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2022 Annual Report: After Dobbs, CDT Takes the Lead to Protect Private Health Data

Graphic for feature story in CDT's 2022 annual report, focused on reproductive health privacy and access to info after the Dobbs decision. Left to right: person on their computer; protesters waving signs at a demonstration; the Supreme Court steps; person holding "I Object" sign.
Graphic for feature story in CDT’s 2022 annual report, focused on reproductive health privacy and access to info after the Dobbs decision. Left to right: person on their computer; protesters waving signs at a demonstration; the Supreme Court steps; person holding “I Object” sign.

The U.S. Supreme Court’s decision to overturn Roe v. Wade was a devastating blow for the privacy and personal freedom of people seeking reproductive care. CDT responded swiftly to the moment, providing high-profile leadership on the need to protect health data privacy, and helping policymakers and companies take action to protect people’s rights.

In the immediate aftermath of the Dobbs v. Jackson’s Women’s Health Organization decision, CDT launched a task force with representatives from tech companies, reproductive rights groups, healthcare providers and other experts in data privacy and civil liberties to share information on protecting the privacy and access to information of people seeking reproductive care.  

We’re working directly with companies large and small, urging changes to protect data that can reveal information about users’ health status and medical choices. From location data to browsing history, from health apps to the content of personal messages, users share vast amounts of private data in the course of their daily lives. Reports have shown how recklessly this information can be shared and sold, from a Vice reporter who bought a week’s worth of data showing where people who visited a Planned Parenthood clinic had come from and gone next (information that can easily reveal a clinic-goer’s identity), to healthcare providers who were inadvertently leaking patient information through marketing pixels on their sites. Whether the concern is reproductive privacy or any type of health-related information, it’s time for companies to rethink how much sensitive data about their users they gather, store and share, and take quick steps to act. 

CDT is also working to ensure that law enforcement access to people’s private data complies with human rights and constitutional requirements. We’re urging companies to play their part in pushing back on investigative fishing expeditions, and helping them navigate laws designed to protect sensitive user data. CDT is providing input to the growing number of states passing or considering laws to shield people’s sensitive data from out-of-state investigations, and urging the U.S. Department of Health and Human Services to issue new rules to better protect patient health records. CDT has also taken a leading role in pressing the Biden Administration to ensure that federal aid to state law enforcement agencies is not co-opted for abortion investigations.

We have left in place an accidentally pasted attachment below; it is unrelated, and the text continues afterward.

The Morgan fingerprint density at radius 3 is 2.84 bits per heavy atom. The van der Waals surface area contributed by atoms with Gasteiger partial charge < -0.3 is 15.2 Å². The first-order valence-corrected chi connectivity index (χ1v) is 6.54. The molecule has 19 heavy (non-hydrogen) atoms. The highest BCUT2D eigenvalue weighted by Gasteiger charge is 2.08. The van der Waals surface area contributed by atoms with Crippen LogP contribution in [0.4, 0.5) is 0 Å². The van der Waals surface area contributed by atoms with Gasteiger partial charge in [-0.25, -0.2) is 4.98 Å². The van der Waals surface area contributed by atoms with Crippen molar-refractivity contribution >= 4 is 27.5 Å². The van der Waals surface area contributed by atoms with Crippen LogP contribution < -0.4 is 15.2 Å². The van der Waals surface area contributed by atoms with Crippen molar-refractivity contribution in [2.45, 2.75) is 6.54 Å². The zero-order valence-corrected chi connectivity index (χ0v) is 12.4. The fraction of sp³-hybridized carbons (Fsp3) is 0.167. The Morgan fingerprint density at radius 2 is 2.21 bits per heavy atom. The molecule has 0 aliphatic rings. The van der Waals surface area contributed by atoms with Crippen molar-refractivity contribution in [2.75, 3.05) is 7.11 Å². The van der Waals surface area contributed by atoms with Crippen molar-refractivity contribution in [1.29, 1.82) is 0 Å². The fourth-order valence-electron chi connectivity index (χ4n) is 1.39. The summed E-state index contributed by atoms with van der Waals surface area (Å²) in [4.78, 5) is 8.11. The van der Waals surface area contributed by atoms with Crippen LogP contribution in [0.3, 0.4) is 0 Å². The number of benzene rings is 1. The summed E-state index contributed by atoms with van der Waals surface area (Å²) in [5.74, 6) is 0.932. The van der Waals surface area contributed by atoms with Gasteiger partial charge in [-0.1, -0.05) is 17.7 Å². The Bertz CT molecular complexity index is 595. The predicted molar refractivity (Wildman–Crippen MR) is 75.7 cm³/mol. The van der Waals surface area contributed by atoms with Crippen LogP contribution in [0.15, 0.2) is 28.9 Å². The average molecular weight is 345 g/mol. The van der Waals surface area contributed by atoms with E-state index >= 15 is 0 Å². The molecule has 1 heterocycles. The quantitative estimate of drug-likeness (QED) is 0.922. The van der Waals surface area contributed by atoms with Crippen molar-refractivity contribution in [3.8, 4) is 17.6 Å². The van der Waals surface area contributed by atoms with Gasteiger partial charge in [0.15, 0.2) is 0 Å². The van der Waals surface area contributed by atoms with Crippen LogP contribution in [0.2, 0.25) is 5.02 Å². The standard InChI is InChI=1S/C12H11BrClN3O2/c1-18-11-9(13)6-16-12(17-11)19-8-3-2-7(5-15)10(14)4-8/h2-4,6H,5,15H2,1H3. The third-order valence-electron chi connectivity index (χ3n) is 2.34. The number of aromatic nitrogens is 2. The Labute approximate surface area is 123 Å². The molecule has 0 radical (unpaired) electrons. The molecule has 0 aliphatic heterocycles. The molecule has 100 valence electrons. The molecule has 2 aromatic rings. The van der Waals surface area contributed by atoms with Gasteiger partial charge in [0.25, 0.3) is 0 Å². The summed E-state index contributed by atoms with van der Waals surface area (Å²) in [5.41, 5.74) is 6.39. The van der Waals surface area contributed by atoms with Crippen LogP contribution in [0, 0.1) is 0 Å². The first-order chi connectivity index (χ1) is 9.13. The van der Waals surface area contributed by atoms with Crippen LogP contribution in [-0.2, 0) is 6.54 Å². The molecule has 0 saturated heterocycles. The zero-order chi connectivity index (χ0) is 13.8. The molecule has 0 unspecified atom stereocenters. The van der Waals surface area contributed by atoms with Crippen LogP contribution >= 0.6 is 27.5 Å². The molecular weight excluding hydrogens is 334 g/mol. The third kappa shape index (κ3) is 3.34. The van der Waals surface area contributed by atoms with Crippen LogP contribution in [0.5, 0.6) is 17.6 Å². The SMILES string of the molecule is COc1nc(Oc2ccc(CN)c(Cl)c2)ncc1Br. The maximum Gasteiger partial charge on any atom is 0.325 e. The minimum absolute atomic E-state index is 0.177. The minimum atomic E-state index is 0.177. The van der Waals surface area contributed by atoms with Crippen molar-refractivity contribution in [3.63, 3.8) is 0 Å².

In addition to protecting people’s private health information, CDT is working to support access to reliable, safe information about reproductive care. Some states are considering laws that would outlaw websites that provide information about abortion services, and there are concerns of other websites being used to identify and entrap people seeking abortion-related information. In response, CDT is advocating for social media services and other tech companies to stand firm in moderating abortion-related mis- and disinformation, and in amplifying verified sources. Unfortunately, the conditions for them to do this are only getting harder: In addition to pressure from anti-abortion policymakers, Texas passed a social media law in 2022 that exposes social media companies to lawsuits if they block content “based on a user’s viewpoint”, which will make it harder for companies to moderate mis- or disinformation about reproductive care. CDT filed amicus briefs in the Fifth Circuit and at the U.S. Supreme Court to stop the law from going into effect, but the issue is widely expected to return to the Court next year. 

As the national fight over reproductive rights continues, CDT is playing our part to defend users’ rights. We’re leveraging our years of experience advocating for strong data privacy protections, guardrails on law enforcement’s ability to access people’s data, and fighting for people’s right to access reliable, trustworthy information in this unprecedented time.

Learn more about CDT’s work on reproductive rights post-Dobbs at